DISCHARGE HOME HEALTHCARE
PATIENT TEACHING. After a laparoscopic cholecystectomy, provide discharge instructions to a family member or another responsible adult as well as to the patient, because the patient goes home within 24 hours after surgery. Explain the possibility of abdominal and shoulder pain caused by the instillation of carbon dioxide so that if the pain occurs, the patient will not experience unnecessary anxiety about a heart attack. Teach the patient to avoid submerging the abdomen in the bathtub for the first 48 hours, to take the prescribed antibiotics to provide further assurance against infection, and to watch the incisions for signs of infection. Following a 3- to 5-day hospital stay for an open cholecystectomy, instruct the patient on the care of the abdomen wound, including changing the dressing and protection of any drains.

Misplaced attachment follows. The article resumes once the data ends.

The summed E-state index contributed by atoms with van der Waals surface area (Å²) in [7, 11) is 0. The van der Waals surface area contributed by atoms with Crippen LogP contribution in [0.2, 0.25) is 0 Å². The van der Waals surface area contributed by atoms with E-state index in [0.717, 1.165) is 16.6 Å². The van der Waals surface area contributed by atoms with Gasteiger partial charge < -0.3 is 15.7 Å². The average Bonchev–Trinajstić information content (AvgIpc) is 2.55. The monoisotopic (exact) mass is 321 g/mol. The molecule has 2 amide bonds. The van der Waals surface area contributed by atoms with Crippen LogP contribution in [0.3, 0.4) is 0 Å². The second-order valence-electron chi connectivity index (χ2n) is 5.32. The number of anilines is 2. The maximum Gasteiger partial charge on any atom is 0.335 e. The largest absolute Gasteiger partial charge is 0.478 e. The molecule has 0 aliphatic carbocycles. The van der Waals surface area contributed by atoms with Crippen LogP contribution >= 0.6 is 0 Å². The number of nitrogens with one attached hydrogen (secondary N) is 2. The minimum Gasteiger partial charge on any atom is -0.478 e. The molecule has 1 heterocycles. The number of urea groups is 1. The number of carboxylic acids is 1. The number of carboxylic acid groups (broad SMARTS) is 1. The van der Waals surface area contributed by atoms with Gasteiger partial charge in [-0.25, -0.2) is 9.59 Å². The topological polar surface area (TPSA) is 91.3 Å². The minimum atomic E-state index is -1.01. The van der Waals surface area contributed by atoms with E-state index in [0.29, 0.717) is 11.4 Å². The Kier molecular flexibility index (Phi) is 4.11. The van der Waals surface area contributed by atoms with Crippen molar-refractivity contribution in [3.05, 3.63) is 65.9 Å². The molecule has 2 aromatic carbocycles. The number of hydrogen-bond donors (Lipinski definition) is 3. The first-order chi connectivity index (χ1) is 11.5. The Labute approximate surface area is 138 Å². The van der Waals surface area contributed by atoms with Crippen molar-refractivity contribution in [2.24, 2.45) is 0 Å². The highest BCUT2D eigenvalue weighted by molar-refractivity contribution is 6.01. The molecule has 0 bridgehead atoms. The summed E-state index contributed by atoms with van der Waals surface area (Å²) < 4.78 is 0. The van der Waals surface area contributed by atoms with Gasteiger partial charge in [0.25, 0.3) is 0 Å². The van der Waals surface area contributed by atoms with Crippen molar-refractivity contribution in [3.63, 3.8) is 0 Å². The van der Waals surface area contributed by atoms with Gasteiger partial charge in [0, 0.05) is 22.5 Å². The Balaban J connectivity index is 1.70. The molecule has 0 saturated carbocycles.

POSTOPERATIVE INSTRUCTIONS. Reinforce pain control and deep-breathing exercises until the incision is completely healed. The patient may need instruction on control of elimination after this surgery. The continued use of opiate-type analgesics for 7 to 10 days may necessitate the use of laxatives or suppositories, which are generally prescribed by the physician before discharge. Explain that gradual resumption of both a normal diet and activity aid normal elimination. Instruct the patient to report to the physician if any new symptoms occur, such as the appearance of jaundice accompanied by pain, chills and fever, dark urine, or light-colored stools. Usually, the patient has no complications and is able to resume normal activity within a few weeks. Instruct the patient who has been treated nonsurgically with bile salts or extracorporeal shock wave lithotripsy about a low-fat diet to avoid recurrence of gallstones.
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